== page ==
A Most Violent Year, directed by J.C.Chandor (Margin Call, All is Lost) takes place during the most violent year in 20th Century American History, with a record number of rapes, murders and criminality – specifically the New York winter of 1981. The film is about Abel Morales, an immigrant who, along with his wife Anna (Jessica Chastain) is attempting to maintain his heating oil company within an environment of corruption and exploitation.
With cinematography by Bradford Young, the film has moments of pure artistry. One in particular being a scene where Abel’s wife takes control by shooting a quivering, dying deer that Abel accidently knocked over whilst driving. Here, the use of shadows and lighting creates an almost film-noir feel, with the deer lit solely by the moon and car lights. As we hear Anna Morales’ gun ring out, it signifies the strength of this woman who, in ‘femme-fatale’ fashion, refuses to be domineered by her husband and very much pulls the strings, even if it means having to lie, cheat and steal to protect her family.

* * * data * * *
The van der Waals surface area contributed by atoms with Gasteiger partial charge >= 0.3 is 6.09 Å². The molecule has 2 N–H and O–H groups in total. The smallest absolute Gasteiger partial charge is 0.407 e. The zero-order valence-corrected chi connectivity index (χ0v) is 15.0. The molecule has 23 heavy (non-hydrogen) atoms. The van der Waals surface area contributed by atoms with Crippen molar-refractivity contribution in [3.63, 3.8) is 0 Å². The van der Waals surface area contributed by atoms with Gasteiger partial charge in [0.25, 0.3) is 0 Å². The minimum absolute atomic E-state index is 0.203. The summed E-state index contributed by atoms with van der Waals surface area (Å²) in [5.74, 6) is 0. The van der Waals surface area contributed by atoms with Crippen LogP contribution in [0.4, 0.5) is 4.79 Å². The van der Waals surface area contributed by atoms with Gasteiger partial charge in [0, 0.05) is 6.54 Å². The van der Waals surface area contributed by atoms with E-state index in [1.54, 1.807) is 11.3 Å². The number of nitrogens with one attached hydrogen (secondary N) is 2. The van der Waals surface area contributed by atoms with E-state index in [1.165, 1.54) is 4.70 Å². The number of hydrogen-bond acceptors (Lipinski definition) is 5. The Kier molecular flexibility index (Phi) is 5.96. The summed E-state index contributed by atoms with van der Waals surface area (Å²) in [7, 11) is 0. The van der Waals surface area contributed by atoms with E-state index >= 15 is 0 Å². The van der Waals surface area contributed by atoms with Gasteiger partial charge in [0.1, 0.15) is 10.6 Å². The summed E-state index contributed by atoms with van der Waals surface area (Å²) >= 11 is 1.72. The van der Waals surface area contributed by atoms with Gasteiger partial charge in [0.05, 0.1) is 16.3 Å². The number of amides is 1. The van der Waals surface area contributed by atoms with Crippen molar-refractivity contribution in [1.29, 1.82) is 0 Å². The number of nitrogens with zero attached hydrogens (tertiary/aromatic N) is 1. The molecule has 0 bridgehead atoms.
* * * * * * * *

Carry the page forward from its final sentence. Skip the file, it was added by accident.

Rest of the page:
As well as being an important historical snapshot reflecting the rise of Capitalism and the often disappointing nature of the ‘American Dream’ in the early eighties for many optimistic immigrants, the film also manages to subvert any expectations that may be held of the gangster genre. Despite obvious allusions to Goodfellas and The Godfather, the film avoids caricaturing its lead protagonist into a solely money-driven brute, but rather creates a nuanced depiction of a businessman trying to maintain his integrity, moral compass and pride – even when asking to borrow millions of pounds to escape a financial catastrophe.
Jessica Chastain has deservedly been nominated in the ‘Best Supporting Actress’ Oscar category. She manages to completely re-invigorate the tired trope of the gangster’s wife with strength, virility and merciless determination, whilst still maintaining warmth towards her husband and a strong feminine sensuality.